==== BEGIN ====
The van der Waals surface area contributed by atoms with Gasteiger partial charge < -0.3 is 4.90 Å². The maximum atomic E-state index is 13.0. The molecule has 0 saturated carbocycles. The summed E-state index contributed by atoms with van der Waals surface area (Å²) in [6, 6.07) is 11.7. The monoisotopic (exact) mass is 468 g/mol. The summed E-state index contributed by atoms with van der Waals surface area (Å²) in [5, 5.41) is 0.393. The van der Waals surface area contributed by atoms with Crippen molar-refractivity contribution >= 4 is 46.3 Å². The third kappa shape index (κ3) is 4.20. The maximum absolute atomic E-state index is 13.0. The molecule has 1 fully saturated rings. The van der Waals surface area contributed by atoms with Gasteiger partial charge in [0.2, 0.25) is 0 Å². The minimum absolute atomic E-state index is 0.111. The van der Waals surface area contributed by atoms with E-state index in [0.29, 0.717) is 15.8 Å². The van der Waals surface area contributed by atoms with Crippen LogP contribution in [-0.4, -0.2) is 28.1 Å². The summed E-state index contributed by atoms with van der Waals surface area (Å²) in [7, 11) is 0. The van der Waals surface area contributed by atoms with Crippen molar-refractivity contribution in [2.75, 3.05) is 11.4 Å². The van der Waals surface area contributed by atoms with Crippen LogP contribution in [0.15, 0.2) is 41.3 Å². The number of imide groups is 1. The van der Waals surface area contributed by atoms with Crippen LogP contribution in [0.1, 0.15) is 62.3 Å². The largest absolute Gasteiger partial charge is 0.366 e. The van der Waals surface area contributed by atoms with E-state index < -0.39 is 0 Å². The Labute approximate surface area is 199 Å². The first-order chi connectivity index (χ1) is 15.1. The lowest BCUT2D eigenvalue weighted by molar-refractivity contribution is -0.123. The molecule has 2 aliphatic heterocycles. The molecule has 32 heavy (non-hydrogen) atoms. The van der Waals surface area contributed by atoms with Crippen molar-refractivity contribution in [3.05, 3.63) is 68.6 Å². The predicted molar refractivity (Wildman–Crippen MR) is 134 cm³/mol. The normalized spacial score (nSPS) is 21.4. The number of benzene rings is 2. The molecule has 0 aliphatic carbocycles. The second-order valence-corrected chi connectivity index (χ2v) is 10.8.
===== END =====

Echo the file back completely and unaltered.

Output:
The van der Waals surface area contributed by atoms with Gasteiger partial charge < -0.3 is 4.90 Å². The maximum atomic E-state index is 13.0. The molecule has 0 saturated carbocycles. The summed E-state index contributed by atoms with van der Waals surface area (Å²) in [6, 6.07) is 11.7. The monoisotopic (exact) mass is 468 g/mol. The summed E-state index contributed by atoms with van der Waals surface area (Å²) in [5, 5.41) is 0.393. The van der Waals surface area contributed by atoms with Crippen molar-refractivity contribution >= 4 is 46.3 Å². The third kappa shape index (κ3) is 4.20. The maximum absolute atomic E-state index is 13.0. The molecule has 1 fully saturated rings. The van der Waals surface area contributed by atoms with Gasteiger partial charge in [0.2, 0.25) is 0 Å². The minimum absolute atomic E-state index is 0.111. The van der Waals surface area contributed by atoms with E-state index in [0.29, 0.717) is 15.8 Å². The van der Waals surface area contributed by atoms with Crippen LogP contribution in [-0.4, -0.2) is 28.1 Å². The summed E-state index contributed by atoms with van der Waals surface area (Å²) in [7, 11) is 0. The van der Waals surface area contributed by atoms with Crippen molar-refractivity contribution in [2.75, 3.05) is 11.4 Å². The van der Waals surface area contributed by atoms with Crippen LogP contribution in [0.15, 0.2) is 41.3 Å². The number of imide groups is 1. The van der Waals surface area contributed by atoms with Crippen LogP contribution in [0.1, 0.15) is 62.3 Å². The largest absolute Gasteiger partial charge is 0.366 e. The van der Waals surface area contributed by atoms with E-state index < -0.39 is 0 Å². The Labute approximate surface area is 199 Å². The first-order chi connectivity index (χ1) is 15.1. The lowest BCUT2D eigenvalue weighted by molar-refractivity contribution is -0.123. The molecule has 2 aliphatic heterocycles. The molecule has 32 heavy (non-hydrogen) atoms. The van der Waals surface area contributed by atoms with Crippen molar-refractivity contribution in [3.05, 3.63) is 68.6 Å². The predicted molar refractivity (Wildman–Crippen MR) is 134 cm³/mol. The normalized spacial score (nSPS) is 21.4. The number of benzene rings is 2. The molecule has 0 aliphatic carbocycles. The second-order valence-corrected chi connectivity index (χ2v) is 10.8.